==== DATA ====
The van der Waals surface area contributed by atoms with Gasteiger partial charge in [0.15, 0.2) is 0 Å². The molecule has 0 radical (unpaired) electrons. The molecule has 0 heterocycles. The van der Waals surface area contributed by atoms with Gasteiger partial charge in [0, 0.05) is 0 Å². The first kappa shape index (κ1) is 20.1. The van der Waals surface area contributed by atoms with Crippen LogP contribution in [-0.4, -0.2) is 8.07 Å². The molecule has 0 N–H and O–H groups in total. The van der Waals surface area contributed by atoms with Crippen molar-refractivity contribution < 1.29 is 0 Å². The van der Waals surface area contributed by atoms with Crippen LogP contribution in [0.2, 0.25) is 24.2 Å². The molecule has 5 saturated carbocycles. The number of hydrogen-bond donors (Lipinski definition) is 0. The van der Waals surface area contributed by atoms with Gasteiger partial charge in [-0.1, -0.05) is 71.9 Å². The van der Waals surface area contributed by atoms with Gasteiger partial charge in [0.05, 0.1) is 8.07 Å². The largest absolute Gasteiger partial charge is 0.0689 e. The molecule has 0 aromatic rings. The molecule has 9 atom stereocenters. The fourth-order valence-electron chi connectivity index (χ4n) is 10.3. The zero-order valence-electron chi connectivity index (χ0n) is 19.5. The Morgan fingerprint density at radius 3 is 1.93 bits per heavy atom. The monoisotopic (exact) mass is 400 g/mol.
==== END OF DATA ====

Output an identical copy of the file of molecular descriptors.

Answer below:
The van der Waals surface area contributed by atoms with Gasteiger partial charge in [0.15, 0.2) is 0 Å². The molecule has 0 radical (unpaired) electrons. The molecule has 0 heterocycles. The van der Waals surface area contributed by atoms with Gasteiger partial charge in [0, 0.05) is 0 Å². The first kappa shape index (κ1) is 20.1. The van der Waals surface area contributed by atoms with Crippen LogP contribution in [-0.4, -0.2) is 8.07 Å². The molecule has 0 N–H and O–H groups in total. The van der Waals surface area contributed by atoms with Crippen molar-refractivity contribution < 1.29 is 0 Å². The van der Waals surface area contributed by atoms with Crippen LogP contribution in [0.2, 0.25) is 24.2 Å². The molecule has 5 saturated carbocycles. The number of hydrogen-bond donors (Lipinski definition) is 0. The van der Waals surface area contributed by atoms with Gasteiger partial charge in [-0.1, -0.05) is 71.9 Å². The van der Waals surface area contributed by atoms with Gasteiger partial charge in [0.05, 0.1) is 8.07 Å². The largest absolute Gasteiger partial charge is 0.0689 e. The molecule has 0 aromatic rings. The molecule has 9 atom stereocenters. The fourth-order valence-electron chi connectivity index (χ4n) is 10.3. The zero-order valence-electron chi connectivity index (χ0n) is 19.5. The Morgan fingerprint density at radius 3 is 1.93 bits per heavy atom. The monoisotopic (exact) mass is 400 g/mol.